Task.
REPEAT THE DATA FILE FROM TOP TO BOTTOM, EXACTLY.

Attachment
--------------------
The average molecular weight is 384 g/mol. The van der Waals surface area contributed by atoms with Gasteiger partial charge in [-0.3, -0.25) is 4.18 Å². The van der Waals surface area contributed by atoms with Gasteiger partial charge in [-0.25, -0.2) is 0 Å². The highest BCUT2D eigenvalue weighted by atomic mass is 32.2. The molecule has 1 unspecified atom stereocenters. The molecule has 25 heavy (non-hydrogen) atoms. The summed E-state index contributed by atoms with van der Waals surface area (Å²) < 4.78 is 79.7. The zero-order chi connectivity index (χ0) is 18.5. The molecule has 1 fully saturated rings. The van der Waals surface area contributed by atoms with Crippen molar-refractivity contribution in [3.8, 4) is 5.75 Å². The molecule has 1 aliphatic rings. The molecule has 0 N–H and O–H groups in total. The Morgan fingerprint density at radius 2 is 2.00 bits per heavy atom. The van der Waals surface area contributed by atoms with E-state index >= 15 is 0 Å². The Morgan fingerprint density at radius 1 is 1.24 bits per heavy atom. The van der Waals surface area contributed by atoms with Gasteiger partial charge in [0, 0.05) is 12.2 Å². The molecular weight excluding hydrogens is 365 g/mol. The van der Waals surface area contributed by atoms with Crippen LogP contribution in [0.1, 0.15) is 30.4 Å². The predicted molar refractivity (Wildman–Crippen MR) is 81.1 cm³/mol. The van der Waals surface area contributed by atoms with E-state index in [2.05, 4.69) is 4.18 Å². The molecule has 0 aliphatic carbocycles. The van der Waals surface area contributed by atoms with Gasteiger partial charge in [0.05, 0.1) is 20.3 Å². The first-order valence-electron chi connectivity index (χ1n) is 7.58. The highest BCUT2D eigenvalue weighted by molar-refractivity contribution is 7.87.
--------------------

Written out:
The average molecular weight is 384 g/mol. The van der Waals surface area contributed by atoms with Gasteiger partial charge in [-0.3, -0.25) is 4.18 Å². The van der Waals surface area contributed by atoms with Gasteiger partial charge in [-0.25, -0.2) is 0 Å². The highest BCUT2D eigenvalue weighted by atomic mass is 32.2. The molecule has 1 unspecified atom stereocenters. The molecule has 25 heavy (non-hydrogen) atoms. The summed E-state index contributed by atoms with van der Waals surface area (Å²) < 4.78 is 79.7. The zero-order chi connectivity index (χ0) is 18.5. The molecule has 1 fully saturated rings. The van der Waals surface area contributed by atoms with Crippen molar-refractivity contribution in [3.8, 4) is 5.75 Å². The molecule has 1 aliphatic rings. The molecule has 0 N–H and O–H groups in total. The Morgan fingerprint density at radius 2 is 2.00 bits per heavy atom. The van der Waals surface area contributed by atoms with E-state index >= 15 is 0 Å². The Morgan fingerprint density at radius 1 is 1.24 bits per heavy atom. The van der Waals surface area contributed by atoms with Gasteiger partial charge in [0, 0.05) is 12.2 Å². The molecular weight excluding hydrogens is 365 g/mol. The van der Waals surface area contributed by atoms with Crippen LogP contribution in [0.1, 0.15) is 30.4 Å². The predicted molar refractivity (Wildman–Crippen MR) is 81.1 cm³/mol. The van der Waals surface area contributed by atoms with E-state index in [2.05, 4.69) is 4.18 Å². The molecule has 0 aliphatic carbocycles. The van der Waals surface area contributed by atoms with Gasteiger partial charge in [0.05, 0.1) is 20.3 Å². The first-order valence-electron chi connectivity index (χ1n) is 7.58. The highest BCUT2D eigenvalue weighted by molar-refractivity contribution is 7.87.